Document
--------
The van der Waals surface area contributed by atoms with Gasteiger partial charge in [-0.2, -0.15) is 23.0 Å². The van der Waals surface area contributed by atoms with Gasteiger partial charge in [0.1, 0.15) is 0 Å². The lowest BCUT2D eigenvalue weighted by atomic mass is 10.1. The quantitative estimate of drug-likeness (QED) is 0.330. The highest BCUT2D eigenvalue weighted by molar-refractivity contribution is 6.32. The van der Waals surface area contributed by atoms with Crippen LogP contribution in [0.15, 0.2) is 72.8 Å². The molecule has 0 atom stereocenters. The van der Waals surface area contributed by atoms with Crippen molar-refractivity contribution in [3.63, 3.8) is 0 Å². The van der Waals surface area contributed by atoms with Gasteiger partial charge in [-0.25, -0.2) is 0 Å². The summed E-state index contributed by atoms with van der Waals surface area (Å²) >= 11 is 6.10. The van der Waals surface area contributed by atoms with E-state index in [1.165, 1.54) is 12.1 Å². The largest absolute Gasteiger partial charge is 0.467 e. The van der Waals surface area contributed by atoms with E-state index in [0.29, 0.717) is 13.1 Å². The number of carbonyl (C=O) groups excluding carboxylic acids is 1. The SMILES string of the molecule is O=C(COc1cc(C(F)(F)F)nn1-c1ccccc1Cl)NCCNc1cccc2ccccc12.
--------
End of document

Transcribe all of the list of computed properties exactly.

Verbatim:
The van der Waals surface area contributed by atoms with Gasteiger partial charge in [-0.2, -0.15) is 23.0 Å². The van der Waals surface area contributed by atoms with Gasteiger partial charge in [0.1, 0.15) is 0 Å². The lowest BCUT2D eigenvalue weighted by atomic mass is 10.1. The quantitative estimate of drug-likeness (QED) is 0.330. The highest BCUT2D eigenvalue weighted by molar-refractivity contribution is 6.32. The van der Waals surface area contributed by atoms with Crippen LogP contribution in [0.15, 0.2) is 72.8 Å². The molecule has 0 atom stereocenters. The van der Waals surface area contributed by atoms with Crippen molar-refractivity contribution in [3.63, 3.8) is 0 Å². The van der Waals surface area contributed by atoms with Gasteiger partial charge in [-0.25, -0.2) is 0 Å². The summed E-state index contributed by atoms with van der Waals surface area (Å²) >= 11 is 6.10. The van der Waals surface area contributed by atoms with E-state index in [1.165, 1.54) is 12.1 Å². The largest absolute Gasteiger partial charge is 0.467 e. The van der Waals surface area contributed by atoms with E-state index in [0.29, 0.717) is 13.1 Å². The number of carbonyl (C=O) groups excluding carboxylic acids is 1. The SMILES string of the molecule is O=C(COc1cc(C(F)(F)F)nn1-c1ccccc1Cl)NCCNc1cccc2ccccc12.